Steh-Chass Inlet (Budd Bay) is known for mud. Today in 14mph wind and rain and a very low tide we explored the muddy tide flats in all their glory.
"I love the wind!"
"Me too! It's my favorite because it's cold."
"Look a river!" A child pointed to one of the water flows in the mud that was snaking its way to the water.
"It's all zig zaggy."
"Any ideas about how that happens? Why do rivers curve around?" an adult asked.
"I really don't know."
"We must go to find crab island, they will know."
And so the journey began. We walked in a line out the "river" towards the water.
(It should be noted that the mud flats can be dangerous-- the mud gets VERY deep in places and one needs to learn how to navigate it and when to turn back. The children in this story are aware of proceeding with adult guidance when on the mud flats).
"Look a sign!" one child says pointing to a small washed up Dungeness crab.
"It's the old grandfather crab; it is leading the way."
One child stepped out of the "river" and found the mud was getting sticky.
"Stay in the river! It doesn't sink as much!" a child advised.
"How strange!" an adult said, testing out the mud phenomenon. "I wonder why we don't sink in as much when we walk in the river?"
"We must find crab island."
"Anyone notice anything else that makes the river different?" said an adult.
"There are lots of little pieces of shells in it and water."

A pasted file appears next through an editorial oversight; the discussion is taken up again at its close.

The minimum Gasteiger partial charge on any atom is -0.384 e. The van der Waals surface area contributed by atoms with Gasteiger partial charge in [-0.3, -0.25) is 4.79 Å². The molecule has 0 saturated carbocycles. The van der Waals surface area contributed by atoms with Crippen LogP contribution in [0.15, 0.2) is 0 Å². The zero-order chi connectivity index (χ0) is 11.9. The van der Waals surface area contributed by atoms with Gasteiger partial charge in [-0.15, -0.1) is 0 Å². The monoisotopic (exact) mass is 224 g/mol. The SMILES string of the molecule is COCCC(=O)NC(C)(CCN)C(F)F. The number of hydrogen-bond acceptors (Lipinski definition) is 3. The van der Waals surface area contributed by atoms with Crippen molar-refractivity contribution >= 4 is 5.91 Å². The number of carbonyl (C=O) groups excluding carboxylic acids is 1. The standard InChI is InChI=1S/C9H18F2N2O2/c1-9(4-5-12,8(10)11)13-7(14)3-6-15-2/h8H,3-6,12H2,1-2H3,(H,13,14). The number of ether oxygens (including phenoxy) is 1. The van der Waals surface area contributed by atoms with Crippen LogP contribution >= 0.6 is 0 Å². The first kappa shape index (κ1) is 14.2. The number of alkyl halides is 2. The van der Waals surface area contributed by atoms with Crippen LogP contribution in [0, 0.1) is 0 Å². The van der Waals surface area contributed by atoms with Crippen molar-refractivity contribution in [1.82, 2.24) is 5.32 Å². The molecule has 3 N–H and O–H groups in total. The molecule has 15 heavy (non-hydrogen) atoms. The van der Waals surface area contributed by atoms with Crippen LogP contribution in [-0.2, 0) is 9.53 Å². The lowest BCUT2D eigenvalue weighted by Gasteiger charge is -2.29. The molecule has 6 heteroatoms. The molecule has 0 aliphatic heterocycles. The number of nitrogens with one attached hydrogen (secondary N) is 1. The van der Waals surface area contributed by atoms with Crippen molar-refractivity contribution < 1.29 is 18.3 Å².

"It sure keeps our boots clean."
After walking some distance, not even the river could protect us from the mud. It was time to turn back. We noted about 8 Great Blue Herons feasting, as well as several gulls and crows.
"But we didn't find crab island! We'll never know why rivers bend now!"
"No! I see it! Look at that green, let's go!"
We made our way up river taking a different fork back.
"What is that stuff."
"It looks like mermaid hair."
"It's crab island!"
We found a tiny crab nearby making its way for a clam hole.
"Crab, crab! Why does the river bend?"
"What did they say?" an adult asks.
"They did not say anything, they just went in the hole."
After a moment the conversation moves on.
"I'll draw a map. See the rivers go like this," a child explains, drawing a pattern of forking lines in the mud with a stick.
We decided to keep following the river back toward the tree line, as the adventure continued.